I agree with Ron and Packerbelle. What’s the benefit for the Packers to destroy Favre’s legacy? Usually A tarnishes B’s legacy because B is overshadowing A. I don’t think TT or MM have any illusions that they are going to be as big as Favre. Plus, we’ve discussed previously on this blog how reclusive TT seems. If, let’s say, Al Davis or Jerry Jones were running this organization, I could see them trying to muddy the Favre waters. But, TT? I don’t think so. Who else would it be? Murphy? No, he’s too new to the scene, he couldn’t possibly develop the animosity for Favre in such a short period of time? Harlan? No way, no how. McCarthy? I guess you never know but I seriously doubt it. He just dosen’t seem to display that kind of character in his public interactions. I’m continously astounded by the national sports media’s defense of Favre. In their eyes, he really is St. Brett! I think a lot of it has to do with Green Bay being a small market and the fact that Favre’s life has been an open book for 17 years. They loved GB while Brett was there, now that he’s gone to NY (more appropriately Jersey), GB is just another small market team. How come they never talk about Buffalo of Tennessee on ESPN, FOX, of NBC? They are small markets. Everything has to be about the Giants, Jets, Patriots, and Cowboys. I guess the notable exception would be the Bears, but perhaps that’s just because they are, you know, the Bears.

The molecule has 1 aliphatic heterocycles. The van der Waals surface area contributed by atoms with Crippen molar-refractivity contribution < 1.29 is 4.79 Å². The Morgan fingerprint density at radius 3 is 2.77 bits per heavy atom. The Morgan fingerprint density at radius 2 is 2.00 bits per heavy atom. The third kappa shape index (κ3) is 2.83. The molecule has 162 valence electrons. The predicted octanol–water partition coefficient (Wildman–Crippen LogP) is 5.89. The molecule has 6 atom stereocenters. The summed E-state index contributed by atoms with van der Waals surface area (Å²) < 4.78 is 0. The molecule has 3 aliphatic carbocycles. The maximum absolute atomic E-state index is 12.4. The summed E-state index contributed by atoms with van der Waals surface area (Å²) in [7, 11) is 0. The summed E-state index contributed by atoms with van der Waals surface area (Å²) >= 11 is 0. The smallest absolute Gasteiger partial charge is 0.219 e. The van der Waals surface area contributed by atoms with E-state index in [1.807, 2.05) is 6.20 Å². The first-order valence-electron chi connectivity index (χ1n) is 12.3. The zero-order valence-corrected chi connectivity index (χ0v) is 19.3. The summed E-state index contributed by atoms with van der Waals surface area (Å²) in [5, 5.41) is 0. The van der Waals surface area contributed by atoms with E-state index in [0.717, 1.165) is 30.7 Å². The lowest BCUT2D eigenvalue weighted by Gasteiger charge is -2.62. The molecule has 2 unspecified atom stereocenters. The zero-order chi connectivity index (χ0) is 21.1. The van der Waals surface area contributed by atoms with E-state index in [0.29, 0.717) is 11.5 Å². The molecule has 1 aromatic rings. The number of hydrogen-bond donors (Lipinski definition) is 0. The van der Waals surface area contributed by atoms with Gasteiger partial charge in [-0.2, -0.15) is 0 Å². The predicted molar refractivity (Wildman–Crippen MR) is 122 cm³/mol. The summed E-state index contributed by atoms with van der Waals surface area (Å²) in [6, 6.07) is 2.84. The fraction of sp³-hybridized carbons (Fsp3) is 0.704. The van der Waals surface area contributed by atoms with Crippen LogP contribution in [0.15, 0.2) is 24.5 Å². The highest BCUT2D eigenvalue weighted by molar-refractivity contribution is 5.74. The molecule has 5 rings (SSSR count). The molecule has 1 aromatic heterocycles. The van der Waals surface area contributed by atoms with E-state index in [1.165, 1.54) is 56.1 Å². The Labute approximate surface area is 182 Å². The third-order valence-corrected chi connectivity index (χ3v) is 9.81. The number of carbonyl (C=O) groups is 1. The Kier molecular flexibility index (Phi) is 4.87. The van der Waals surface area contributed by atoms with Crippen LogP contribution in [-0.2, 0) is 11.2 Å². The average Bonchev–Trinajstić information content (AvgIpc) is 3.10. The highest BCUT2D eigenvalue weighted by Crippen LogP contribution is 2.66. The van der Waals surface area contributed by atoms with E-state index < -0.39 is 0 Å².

4. awhayes Says:

    I wonder too re who he was referring to etc. But the way he brought this up was sort of odd to me. He seemed to be quite clearly in the Favre camp on all of this, but the way he said something re the Packers, I don’t know, it almost seemed like he knew something. I’m probably just reading into things and it most likely doesn’t matter, but I was just caught off guard when he made these comments.

  5. Aaron Says:

    I have to admit, (and there is nothing other than a gut feeling working here) Glazer being the one to break the Favre trade makes this suddenly plausible in my mind. Again – only working off guts but it is interesting, and Favre’s explanation seems plausible – though he is a lying jerk face. ;)

  6. ja Says: